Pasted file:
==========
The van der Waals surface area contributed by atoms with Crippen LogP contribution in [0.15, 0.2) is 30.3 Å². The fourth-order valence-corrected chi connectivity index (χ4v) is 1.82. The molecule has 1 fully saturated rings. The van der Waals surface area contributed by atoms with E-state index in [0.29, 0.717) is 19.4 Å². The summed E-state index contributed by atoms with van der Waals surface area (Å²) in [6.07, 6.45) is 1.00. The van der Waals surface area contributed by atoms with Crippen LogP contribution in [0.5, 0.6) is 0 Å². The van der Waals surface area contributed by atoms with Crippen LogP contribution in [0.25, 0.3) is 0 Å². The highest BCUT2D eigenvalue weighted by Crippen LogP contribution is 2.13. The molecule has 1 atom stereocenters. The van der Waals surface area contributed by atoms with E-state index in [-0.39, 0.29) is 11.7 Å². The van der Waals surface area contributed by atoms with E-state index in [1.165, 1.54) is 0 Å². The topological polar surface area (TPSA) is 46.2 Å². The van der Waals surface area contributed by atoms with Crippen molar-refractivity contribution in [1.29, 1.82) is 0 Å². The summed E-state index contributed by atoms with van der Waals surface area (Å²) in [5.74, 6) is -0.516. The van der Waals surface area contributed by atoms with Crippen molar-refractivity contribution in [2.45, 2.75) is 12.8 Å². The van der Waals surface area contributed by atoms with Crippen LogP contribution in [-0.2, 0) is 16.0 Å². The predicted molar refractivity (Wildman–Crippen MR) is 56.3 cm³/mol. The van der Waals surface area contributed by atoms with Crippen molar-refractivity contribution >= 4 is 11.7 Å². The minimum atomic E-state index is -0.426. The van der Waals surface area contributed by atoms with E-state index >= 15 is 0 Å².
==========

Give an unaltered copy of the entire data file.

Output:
The van der Waals surface area contributed by atoms with Crippen LogP contribution in [0.15, 0.2) is 30.3 Å². The fourth-order valence-corrected chi connectivity index (χ4v) is 1.82. The molecule has 1 fully saturated rings. The van der Waals surface area contributed by atoms with E-state index in [0.29, 0.717) is 19.4 Å². The summed E-state index contributed by atoms with van der Waals surface area (Å²) in [6.07, 6.45) is 1.00. The van der Waals surface area contributed by atoms with Crippen LogP contribution in [0.5, 0.6) is 0 Å². The van der Waals surface area contributed by atoms with Crippen LogP contribution in [0.25, 0.3) is 0 Å². The highest BCUT2D eigenvalue weighted by Crippen LogP contribution is 2.13. The molecule has 1 atom stereocenters. The van der Waals surface area contributed by atoms with E-state index in [-0.39, 0.29) is 11.7 Å². The van der Waals surface area contributed by atoms with E-state index in [1.165, 1.54) is 0 Å². The topological polar surface area (TPSA) is 46.2 Å². The van der Waals surface area contributed by atoms with Crippen molar-refractivity contribution in [1.29, 1.82) is 0 Å². The summed E-state index contributed by atoms with van der Waals surface area (Å²) in [5.74, 6) is -0.516. The van der Waals surface area contributed by atoms with Crippen molar-refractivity contribution in [2.45, 2.75) is 12.8 Å². The van der Waals surface area contributed by atoms with Crippen LogP contribution in [-0.2, 0) is 16.0 Å². The predicted molar refractivity (Wildman–Crippen MR) is 56.3 cm³/mol. The van der Waals surface area contributed by atoms with Crippen molar-refractivity contribution >= 4 is 11.7 Å². The minimum atomic E-state index is -0.426. The van der Waals surface area contributed by atoms with E-state index >= 15 is 0 Å².